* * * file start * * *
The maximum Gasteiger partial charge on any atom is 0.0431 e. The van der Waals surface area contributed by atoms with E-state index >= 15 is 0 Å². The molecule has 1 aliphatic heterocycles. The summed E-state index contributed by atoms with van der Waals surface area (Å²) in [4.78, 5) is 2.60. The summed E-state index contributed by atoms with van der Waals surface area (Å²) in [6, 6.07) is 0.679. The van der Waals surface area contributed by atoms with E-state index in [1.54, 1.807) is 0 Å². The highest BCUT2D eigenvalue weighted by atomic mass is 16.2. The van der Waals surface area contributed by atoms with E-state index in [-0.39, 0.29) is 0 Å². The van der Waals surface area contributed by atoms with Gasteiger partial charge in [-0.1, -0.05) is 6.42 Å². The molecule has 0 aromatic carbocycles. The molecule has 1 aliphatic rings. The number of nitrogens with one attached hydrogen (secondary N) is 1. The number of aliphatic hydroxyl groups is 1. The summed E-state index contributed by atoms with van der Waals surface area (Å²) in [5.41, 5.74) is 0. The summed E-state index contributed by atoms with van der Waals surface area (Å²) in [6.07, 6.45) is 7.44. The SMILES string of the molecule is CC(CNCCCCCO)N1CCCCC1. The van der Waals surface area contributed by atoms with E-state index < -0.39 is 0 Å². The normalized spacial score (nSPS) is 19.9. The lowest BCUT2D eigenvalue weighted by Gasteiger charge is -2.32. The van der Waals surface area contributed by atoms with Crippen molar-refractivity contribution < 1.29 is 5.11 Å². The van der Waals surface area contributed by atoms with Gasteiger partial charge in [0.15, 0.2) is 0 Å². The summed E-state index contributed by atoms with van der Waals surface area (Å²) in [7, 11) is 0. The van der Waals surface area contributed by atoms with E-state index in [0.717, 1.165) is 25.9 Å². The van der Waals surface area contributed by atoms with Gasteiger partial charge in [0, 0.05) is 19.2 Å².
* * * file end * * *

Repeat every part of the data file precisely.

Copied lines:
The maximum Gasteiger partial charge on any atom is 0.0431 e. The van der Waals surface area contributed by atoms with E-state index >= 15 is 0 Å². The molecule has 1 aliphatic heterocycles. The summed E-state index contributed by atoms with van der Waals surface area (Å²) in [4.78, 5) is 2.60. The summed E-state index contributed by atoms with van der Waals surface area (Å²) in [6, 6.07) is 0.679. The van der Waals surface area contributed by atoms with E-state index in [1.54, 1.807) is 0 Å². The highest BCUT2D eigenvalue weighted by atomic mass is 16.2. The van der Waals surface area contributed by atoms with E-state index in [-0.39, 0.29) is 0 Å². The van der Waals surface area contributed by atoms with Gasteiger partial charge in [-0.1, -0.05) is 6.42 Å². The molecule has 0 aromatic carbocycles. The molecule has 1 aliphatic rings. The number of nitrogens with one attached hydrogen (secondary N) is 1. The number of aliphatic hydroxyl groups is 1. The summed E-state index contributed by atoms with van der Waals surface area (Å²) in [5.41, 5.74) is 0. The summed E-state index contributed by atoms with van der Waals surface area (Å²) in [6.07, 6.45) is 7.44. The SMILES string of the molecule is CC(CNCCCCCO)N1CCCCC1. The van der Waals surface area contributed by atoms with E-state index < -0.39 is 0 Å². The normalized spacial score (nSPS) is 19.9. The lowest BCUT2D eigenvalue weighted by Gasteiger charge is -2.32. The van der Waals surface area contributed by atoms with Crippen molar-refractivity contribution < 1.29 is 5.11 Å². The van der Waals surface area contributed by atoms with Gasteiger partial charge in [0.15, 0.2) is 0 Å². The summed E-state index contributed by atoms with van der Waals surface area (Å²) in [7, 11) is 0. The van der Waals surface area contributed by atoms with E-state index in [0.717, 1.165) is 25.9 Å². The van der Waals surface area contributed by atoms with Gasteiger partial charge in [0, 0.05) is 19.2 Å².